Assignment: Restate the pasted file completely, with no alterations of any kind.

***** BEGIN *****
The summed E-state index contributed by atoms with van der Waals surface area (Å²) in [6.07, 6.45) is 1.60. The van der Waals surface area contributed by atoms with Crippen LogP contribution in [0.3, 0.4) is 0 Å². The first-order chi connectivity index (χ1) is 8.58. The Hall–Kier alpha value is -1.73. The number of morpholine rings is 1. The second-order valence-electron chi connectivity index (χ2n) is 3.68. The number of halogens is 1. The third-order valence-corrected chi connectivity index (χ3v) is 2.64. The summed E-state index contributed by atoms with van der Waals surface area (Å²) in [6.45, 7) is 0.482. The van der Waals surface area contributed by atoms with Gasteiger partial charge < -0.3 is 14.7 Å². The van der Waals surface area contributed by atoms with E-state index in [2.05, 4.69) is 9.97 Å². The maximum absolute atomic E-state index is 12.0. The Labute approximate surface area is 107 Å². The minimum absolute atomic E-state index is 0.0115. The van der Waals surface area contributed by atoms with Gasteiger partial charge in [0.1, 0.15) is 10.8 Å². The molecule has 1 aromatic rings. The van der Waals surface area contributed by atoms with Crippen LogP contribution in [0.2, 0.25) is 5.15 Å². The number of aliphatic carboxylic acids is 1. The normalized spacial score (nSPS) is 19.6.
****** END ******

The summed E-state index contributed by atoms with van der Waals surface area (Å²) in [6.07, 6.45) is 1.60. The van der Waals surface area contributed by atoms with Crippen LogP contribution in [0.3, 0.4) is 0 Å². The first-order chi connectivity index (χ1) is 8.58. The Hall–Kier alpha value is -1.73. The number of morpholine rings is 1. The second-order valence-electron chi connectivity index (χ2n) is 3.68. The number of halogens is 1. The third-order valence-corrected chi connectivity index (χ3v) is 2.64. The summed E-state index contributed by atoms with van der Waals surface area (Å²) in [6.45, 7) is 0.482. The van der Waals surface area contributed by atoms with Gasteiger partial charge < -0.3 is 14.7 Å². The van der Waals surface area contributed by atoms with E-state index in [2.05, 4.69) is 9.97 Å². The maximum absolute atomic E-state index is 12.0. The Labute approximate surface area is 107 Å². The minimum absolute atomic E-state index is 0.0115. The van der Waals surface area contributed by atoms with Gasteiger partial charge in [0.1, 0.15) is 10.8 Å². The molecule has 1 aromatic rings. The van der Waals surface area contributed by atoms with Crippen LogP contribution in [0.2, 0.25) is 5.15 Å². The number of aliphatic carboxylic acids is 1. The normalized spacial score (nSPS) is 19.6.